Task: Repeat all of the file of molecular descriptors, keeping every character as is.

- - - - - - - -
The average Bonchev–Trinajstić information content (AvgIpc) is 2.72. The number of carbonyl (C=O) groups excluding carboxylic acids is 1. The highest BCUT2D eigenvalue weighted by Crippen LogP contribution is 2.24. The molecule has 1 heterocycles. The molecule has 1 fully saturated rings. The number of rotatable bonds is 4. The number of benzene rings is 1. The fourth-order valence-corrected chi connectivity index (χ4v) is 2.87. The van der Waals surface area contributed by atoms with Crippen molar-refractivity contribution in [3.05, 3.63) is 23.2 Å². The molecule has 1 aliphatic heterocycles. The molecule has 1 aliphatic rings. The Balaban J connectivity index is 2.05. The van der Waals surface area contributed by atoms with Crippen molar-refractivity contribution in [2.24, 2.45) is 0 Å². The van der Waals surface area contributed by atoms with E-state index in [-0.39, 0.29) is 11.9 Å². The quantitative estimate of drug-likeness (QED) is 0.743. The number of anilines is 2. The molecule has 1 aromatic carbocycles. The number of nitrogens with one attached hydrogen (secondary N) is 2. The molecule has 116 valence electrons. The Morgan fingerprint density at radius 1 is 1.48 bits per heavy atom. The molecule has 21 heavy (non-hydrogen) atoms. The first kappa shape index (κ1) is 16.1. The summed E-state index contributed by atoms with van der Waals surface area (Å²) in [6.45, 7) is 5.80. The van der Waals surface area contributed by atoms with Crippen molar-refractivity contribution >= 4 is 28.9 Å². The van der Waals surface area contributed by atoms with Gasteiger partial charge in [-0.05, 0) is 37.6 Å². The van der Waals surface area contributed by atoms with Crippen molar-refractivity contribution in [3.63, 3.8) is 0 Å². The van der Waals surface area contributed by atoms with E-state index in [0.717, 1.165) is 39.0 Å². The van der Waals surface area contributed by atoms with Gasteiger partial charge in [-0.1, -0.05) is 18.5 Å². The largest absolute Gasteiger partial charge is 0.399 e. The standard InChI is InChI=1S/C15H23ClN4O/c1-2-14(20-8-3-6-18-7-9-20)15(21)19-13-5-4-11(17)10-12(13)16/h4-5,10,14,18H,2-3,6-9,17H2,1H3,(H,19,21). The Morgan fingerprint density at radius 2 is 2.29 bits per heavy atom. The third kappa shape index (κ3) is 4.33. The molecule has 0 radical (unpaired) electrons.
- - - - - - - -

The average Bonchev–Trinajstić information content (AvgIpc) is 2.72. The number of carbonyl (C=O) groups excluding carboxylic acids is 1. The highest BCUT2D eigenvalue weighted by Crippen LogP contribution is 2.24. The molecule has 1 heterocycles. The molecule has 1 fully saturated rings. The number of rotatable bonds is 4. The number of benzene rings is 1. The fourth-order valence-corrected chi connectivity index (χ4v) is 2.87. The van der Waals surface area contributed by atoms with Crippen molar-refractivity contribution in [3.05, 3.63) is 23.2 Å². The molecule has 1 aliphatic heterocycles. The molecule has 1 aliphatic rings. The Balaban J connectivity index is 2.05. The van der Waals surface area contributed by atoms with Crippen molar-refractivity contribution in [2.24, 2.45) is 0 Å². The van der Waals surface area contributed by atoms with E-state index in [-0.39, 0.29) is 11.9 Å². The quantitative estimate of drug-likeness (QED) is 0.743. The number of anilines is 2. The molecule has 1 aromatic carbocycles. The number of nitrogens with one attached hydrogen (secondary N) is 2. The molecule has 116 valence electrons. The Morgan fingerprint density at radius 1 is 1.48 bits per heavy atom. The molecule has 21 heavy (non-hydrogen) atoms. The first kappa shape index (κ1) is 16.1. The summed E-state index contributed by atoms with van der Waals surface area (Å²) in [6.45, 7) is 5.80. The van der Waals surface area contributed by atoms with Crippen molar-refractivity contribution >= 4 is 28.9 Å². The van der Waals surface area contributed by atoms with Gasteiger partial charge in [-0.05, 0) is 37.6 Å². The van der Waals surface area contributed by atoms with Crippen molar-refractivity contribution in [3.63, 3.8) is 0 Å². The van der Waals surface area contributed by atoms with E-state index in [0.717, 1.165) is 39.0 Å². The van der Waals surface area contributed by atoms with Gasteiger partial charge in [-0.1, -0.05) is 18.5 Å². The largest absolute Gasteiger partial charge is 0.399 e. The standard InChI is InChI=1S/C15H23ClN4O/c1-2-14(20-8-3-6-18-7-9-20)15(21)19-13-5-4-11(17)10-12(13)16/h4-5,10,14,18H,2-3,6-9,17H2,1H3,(H,19,21). The Morgan fingerprint density at radius 2 is 2.29 bits per heavy atom. The third kappa shape index (κ3) is 4.33. The molecule has 0 radical (unpaired) electrons.